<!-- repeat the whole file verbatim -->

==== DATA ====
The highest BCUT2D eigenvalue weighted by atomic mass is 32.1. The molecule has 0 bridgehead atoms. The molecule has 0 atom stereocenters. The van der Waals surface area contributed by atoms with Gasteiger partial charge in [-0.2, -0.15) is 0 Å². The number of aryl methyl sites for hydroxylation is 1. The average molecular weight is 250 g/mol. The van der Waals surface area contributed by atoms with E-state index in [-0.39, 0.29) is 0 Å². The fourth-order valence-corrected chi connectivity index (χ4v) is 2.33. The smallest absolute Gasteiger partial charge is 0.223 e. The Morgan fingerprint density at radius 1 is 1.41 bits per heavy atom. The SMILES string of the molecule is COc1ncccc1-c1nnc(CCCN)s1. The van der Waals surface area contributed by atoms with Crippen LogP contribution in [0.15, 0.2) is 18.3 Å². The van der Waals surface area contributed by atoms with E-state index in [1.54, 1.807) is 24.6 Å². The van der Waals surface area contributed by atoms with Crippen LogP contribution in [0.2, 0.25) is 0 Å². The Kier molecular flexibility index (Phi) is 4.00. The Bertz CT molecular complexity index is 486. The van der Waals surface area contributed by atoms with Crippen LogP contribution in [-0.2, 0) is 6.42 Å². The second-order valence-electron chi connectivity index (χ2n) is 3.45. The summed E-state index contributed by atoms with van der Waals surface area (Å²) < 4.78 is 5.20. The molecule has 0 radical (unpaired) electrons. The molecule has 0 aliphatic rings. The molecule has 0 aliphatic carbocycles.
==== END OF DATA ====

The highest BCUT2D eigenvalue weighted by atomic mass is 32.1. The molecule has 0 bridgehead atoms. The molecule has 0 atom stereocenters. The van der Waals surface area contributed by atoms with Gasteiger partial charge in [-0.2, -0.15) is 0 Å². The number of aryl methyl sites for hydroxylation is 1. The average molecular weight is 250 g/mol. The van der Waals surface area contributed by atoms with E-state index in [-0.39, 0.29) is 0 Å². The fourth-order valence-corrected chi connectivity index (χ4v) is 2.33. The smallest absolute Gasteiger partial charge is 0.223 e. The Morgan fingerprint density at radius 1 is 1.41 bits per heavy atom. The SMILES string of the molecule is COc1ncccc1-c1nnc(CCCN)s1. The van der Waals surface area contributed by atoms with Crippen LogP contribution in [0.15, 0.2) is 18.3 Å². The van der Waals surface area contributed by atoms with E-state index in [1.54, 1.807) is 24.6 Å². The van der Waals surface area contributed by atoms with Crippen LogP contribution in [0.2, 0.25) is 0 Å². The Kier molecular flexibility index (Phi) is 4.00. The Bertz CT molecular complexity index is 486. The van der Waals surface area contributed by atoms with Crippen LogP contribution in [-0.2, 0) is 6.42 Å². The second-order valence-electron chi connectivity index (χ2n) is 3.45. The summed E-state index contributed by atoms with van der Waals surface area (Å²) < 4.78 is 5.20. The molecule has 0 radical (unpaired) electrons. The molecule has 0 aliphatic rings. The molecule has 0 aliphatic carbocycles.